Conversely, the Panthers had Steve Smith last season and won two games, entirely because they had the worst quarterback situation in the league.

In basketball, teams can be built all kinds of different ways. A great center, a great point guard, run-and-gun, defensive-minded, etc., etc. The same thing works in football, of course, but there's one problem -- it won't work without a great quarterback. Not anymore, not in the NFL, which has become so QB-dominated that it's surprising we're even having this discussion.

Brunell: Will asks "Why are there multiple teams with multiple "aces" in baseball when there aren't enough quality starting quarterbacks to fill up the entire NFL? Are we dealing with different talent pools?"

Just because teams have multiple aces doesn't mean baseball is crawling with them. Paul Maholm, for example, is the Pirates' ace, and he's hardly a "true" ace. Your argument about Maholm having five complete games doesn't quite marry up. Even a blind squirrel can find a nut every once in a while, just like Tarvaris Jackson can pull out a strong game from nowhere. It doesn't make Jackson an elite quarterback. Just like football, there are varying levels of great pitchers -- the elite ones, the great ones, the good ones and the rest.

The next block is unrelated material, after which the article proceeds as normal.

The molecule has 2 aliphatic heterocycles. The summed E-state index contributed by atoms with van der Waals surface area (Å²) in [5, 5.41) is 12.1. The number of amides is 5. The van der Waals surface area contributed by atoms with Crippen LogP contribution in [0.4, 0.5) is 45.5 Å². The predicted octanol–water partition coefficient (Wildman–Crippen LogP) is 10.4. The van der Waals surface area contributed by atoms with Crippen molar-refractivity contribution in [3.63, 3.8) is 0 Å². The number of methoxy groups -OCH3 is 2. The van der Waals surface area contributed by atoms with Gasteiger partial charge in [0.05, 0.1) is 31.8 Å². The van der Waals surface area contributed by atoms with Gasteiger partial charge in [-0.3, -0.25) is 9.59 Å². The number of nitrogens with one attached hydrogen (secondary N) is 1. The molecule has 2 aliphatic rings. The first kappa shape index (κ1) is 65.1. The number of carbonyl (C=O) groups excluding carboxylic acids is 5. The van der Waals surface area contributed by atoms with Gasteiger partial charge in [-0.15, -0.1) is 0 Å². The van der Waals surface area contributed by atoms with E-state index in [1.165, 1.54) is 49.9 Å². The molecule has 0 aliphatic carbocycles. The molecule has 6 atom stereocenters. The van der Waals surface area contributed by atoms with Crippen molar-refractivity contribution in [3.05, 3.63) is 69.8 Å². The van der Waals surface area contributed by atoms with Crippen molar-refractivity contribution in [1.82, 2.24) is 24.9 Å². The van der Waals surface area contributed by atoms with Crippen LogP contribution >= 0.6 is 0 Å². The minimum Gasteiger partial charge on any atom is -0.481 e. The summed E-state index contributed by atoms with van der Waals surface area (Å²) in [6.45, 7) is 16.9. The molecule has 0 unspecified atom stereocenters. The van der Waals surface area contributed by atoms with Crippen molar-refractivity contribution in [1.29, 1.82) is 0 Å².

A team lucky enough to have multiple "true" aces, like the Phillies, takes away that true ace for another team. Cliff Lee isn't the No. 1 pitcher on his own team, but if you put him on pretty much any other team, he would be the ace. Heck, Aaron Rodgers and Brett Favre were on the same team for some time. So was LaDanian Tomlinson and Mike Turner. Each player was either great at the time or went on to be great, but it doesn't mean that there was a paucity of quarterbacks just because multiple good players at the same position are  on the same team. Plus, here you get into the differences between 16 games and 162 games. Every Opening Day, there are 750 players that receive at least one day's playing time in baseball. The number of players climbs over 1,000 by season's end, numbers that football can't possibly match. With that much competition, there are naturally going to be more aces. It's a simple ratio. It's not a different talent pool, it's a bigger one.